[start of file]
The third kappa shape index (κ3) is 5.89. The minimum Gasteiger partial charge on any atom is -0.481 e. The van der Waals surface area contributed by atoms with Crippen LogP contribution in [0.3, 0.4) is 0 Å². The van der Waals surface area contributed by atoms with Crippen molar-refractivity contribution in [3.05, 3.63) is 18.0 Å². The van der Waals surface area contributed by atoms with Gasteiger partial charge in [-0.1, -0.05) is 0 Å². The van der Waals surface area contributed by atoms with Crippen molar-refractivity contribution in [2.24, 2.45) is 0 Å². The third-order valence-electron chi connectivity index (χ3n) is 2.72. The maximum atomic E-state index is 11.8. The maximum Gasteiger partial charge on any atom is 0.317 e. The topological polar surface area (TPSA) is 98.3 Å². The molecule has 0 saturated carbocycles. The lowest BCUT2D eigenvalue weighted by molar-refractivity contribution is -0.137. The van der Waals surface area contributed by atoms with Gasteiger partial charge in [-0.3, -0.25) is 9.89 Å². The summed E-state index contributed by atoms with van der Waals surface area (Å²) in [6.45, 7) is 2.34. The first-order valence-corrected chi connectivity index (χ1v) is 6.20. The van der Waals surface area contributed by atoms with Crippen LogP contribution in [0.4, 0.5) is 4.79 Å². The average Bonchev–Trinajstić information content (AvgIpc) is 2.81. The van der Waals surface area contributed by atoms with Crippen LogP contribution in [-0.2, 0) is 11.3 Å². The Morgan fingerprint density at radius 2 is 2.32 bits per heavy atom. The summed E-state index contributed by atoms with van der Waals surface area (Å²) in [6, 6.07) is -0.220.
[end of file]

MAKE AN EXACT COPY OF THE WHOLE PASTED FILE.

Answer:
The third kappa shape index (κ3) is 5.89. The minimum Gasteiger partial charge on any atom is -0.481 e. The van der Waals surface area contributed by atoms with Crippen LogP contribution in [0.3, 0.4) is 0 Å². The van der Waals surface area contributed by atoms with Crippen molar-refractivity contribution in [3.05, 3.63) is 18.0 Å². The van der Waals surface area contributed by atoms with Gasteiger partial charge in [-0.1, -0.05) is 0 Å². The van der Waals surface area contributed by atoms with Crippen molar-refractivity contribution in [2.24, 2.45) is 0 Å². The third-order valence-electron chi connectivity index (χ3n) is 2.72. The maximum atomic E-state index is 11.8. The maximum Gasteiger partial charge on any atom is 0.317 e. The topological polar surface area (TPSA) is 98.3 Å². The molecule has 0 saturated carbocycles. The lowest BCUT2D eigenvalue weighted by molar-refractivity contribution is -0.137. The van der Waals surface area contributed by atoms with Gasteiger partial charge in [-0.3, -0.25) is 9.89 Å². The summed E-state index contributed by atoms with van der Waals surface area (Å²) in [6.45, 7) is 2.34. The first-order valence-corrected chi connectivity index (χ1v) is 6.20. The van der Waals surface area contributed by atoms with Crippen LogP contribution in [0.4, 0.5) is 4.79 Å². The average Bonchev–Trinajstić information content (AvgIpc) is 2.81. The van der Waals surface area contributed by atoms with Crippen LogP contribution in [-0.2, 0) is 11.3 Å². The Morgan fingerprint density at radius 2 is 2.32 bits per heavy atom. The summed E-state index contributed by atoms with van der Waals surface area (Å²) in [6, 6.07) is -0.220.